• If outdoor lights are purely cosmetic, keep them off.
  • If you just need them at certain times, use timers or motion sensor lights.
  • Choose low-impact lights.
    • Use “warm” light colors, not “blue” lights.
    • The color temperature of the bulbs should be below 3000 Kelvins.
    • Narrow-spectrum amber LEDs are a good option.
    • IDA dark sky certified light fixtures shine down, not up.
  • If light bulb cannot be changed, install light shields (red gel filters) to reduce the impact.


  • Keep curtains or blinds closed when lights are on indoors at night.


  • Participate in Lights Out initiatives where whole communities block out night light to clear the way for bird migrations.
  • Find out whether your town or city has a lighting code (or needs one). The International Dark Sky Association has lots of helpful tips and resources.



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Read More

  1. Putting animals in their best light: Some shades of LED lamps threaten wildlife
    A research team identifies harmful effects to wildlife as LED lights proliferate. Some hues, including blues and whites, imperil creatures while other wavelengths are more benign. They devised an interactive web-based tool to help people make wildlife-friendly choices in outdoor lighting.
  2. Light pollution shown to affect plant growth, food webs
    Artificial nighttime light from sources such as streetlamps affects the growth and flowering of plants and even the number of insects that depend on those plants for food, a study confirms.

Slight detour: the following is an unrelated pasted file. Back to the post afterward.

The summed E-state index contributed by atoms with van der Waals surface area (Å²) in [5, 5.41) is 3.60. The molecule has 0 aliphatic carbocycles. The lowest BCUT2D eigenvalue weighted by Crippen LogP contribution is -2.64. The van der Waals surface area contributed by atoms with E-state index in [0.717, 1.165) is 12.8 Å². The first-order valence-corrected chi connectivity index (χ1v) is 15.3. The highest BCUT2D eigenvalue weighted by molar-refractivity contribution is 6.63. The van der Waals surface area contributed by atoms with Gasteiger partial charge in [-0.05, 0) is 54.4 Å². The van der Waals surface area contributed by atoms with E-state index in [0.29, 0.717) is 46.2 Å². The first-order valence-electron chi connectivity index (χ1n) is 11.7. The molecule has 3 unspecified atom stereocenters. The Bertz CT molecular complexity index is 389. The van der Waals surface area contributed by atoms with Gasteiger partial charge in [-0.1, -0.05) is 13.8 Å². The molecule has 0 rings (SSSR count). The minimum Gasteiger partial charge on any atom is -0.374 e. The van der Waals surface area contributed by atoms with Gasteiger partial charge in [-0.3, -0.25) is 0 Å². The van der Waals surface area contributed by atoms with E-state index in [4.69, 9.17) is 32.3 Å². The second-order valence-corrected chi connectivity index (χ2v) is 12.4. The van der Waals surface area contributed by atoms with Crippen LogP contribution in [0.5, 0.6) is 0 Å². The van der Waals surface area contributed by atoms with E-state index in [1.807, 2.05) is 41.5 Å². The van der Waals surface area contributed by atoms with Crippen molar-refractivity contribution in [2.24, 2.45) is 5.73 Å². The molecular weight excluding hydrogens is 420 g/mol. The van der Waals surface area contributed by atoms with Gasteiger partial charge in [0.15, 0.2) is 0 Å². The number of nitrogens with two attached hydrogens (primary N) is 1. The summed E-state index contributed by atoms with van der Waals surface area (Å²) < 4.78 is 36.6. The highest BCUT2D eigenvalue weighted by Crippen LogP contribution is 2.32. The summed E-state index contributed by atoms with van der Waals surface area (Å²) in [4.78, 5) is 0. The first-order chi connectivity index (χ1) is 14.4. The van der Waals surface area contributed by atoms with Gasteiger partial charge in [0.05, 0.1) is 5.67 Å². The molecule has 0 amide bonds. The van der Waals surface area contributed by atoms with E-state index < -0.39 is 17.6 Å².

3. Ecological effects of artificial light at night on wild plants
    In many cases, artificial light in the night‐time environment is sufficiently bright to induce a physiological response in plants, affecting their phenology, growth form and resource allocation. The physiology, behaviour and ecology of herbivores and pollinators are also likely to be impacted by artificial light.
  4. Insects and Street Lights
    Artificial lighting is ubiquitous in the developed world – but the effects of nighttime illumination on wildlife are not yet fully understood. While we know that artificial light changes the behavior of some animals we’re still a long way from knowing whether those changes can damage wildlife populations.
  5. Fireflies need dark nights for their summer light shows – here’s how you can help
  6. While Fireflies Await a Night That Never comes | A study found that while some fireflies shrugged off light pollution, members of other species failed to mate even when males and females could find each other | New York Times
  7. Why are insects drawn to light? | New York Times
  8. International Dark-Sky Association | Helpful information to support this cause.

~Melissa the Empress of Dirt ♛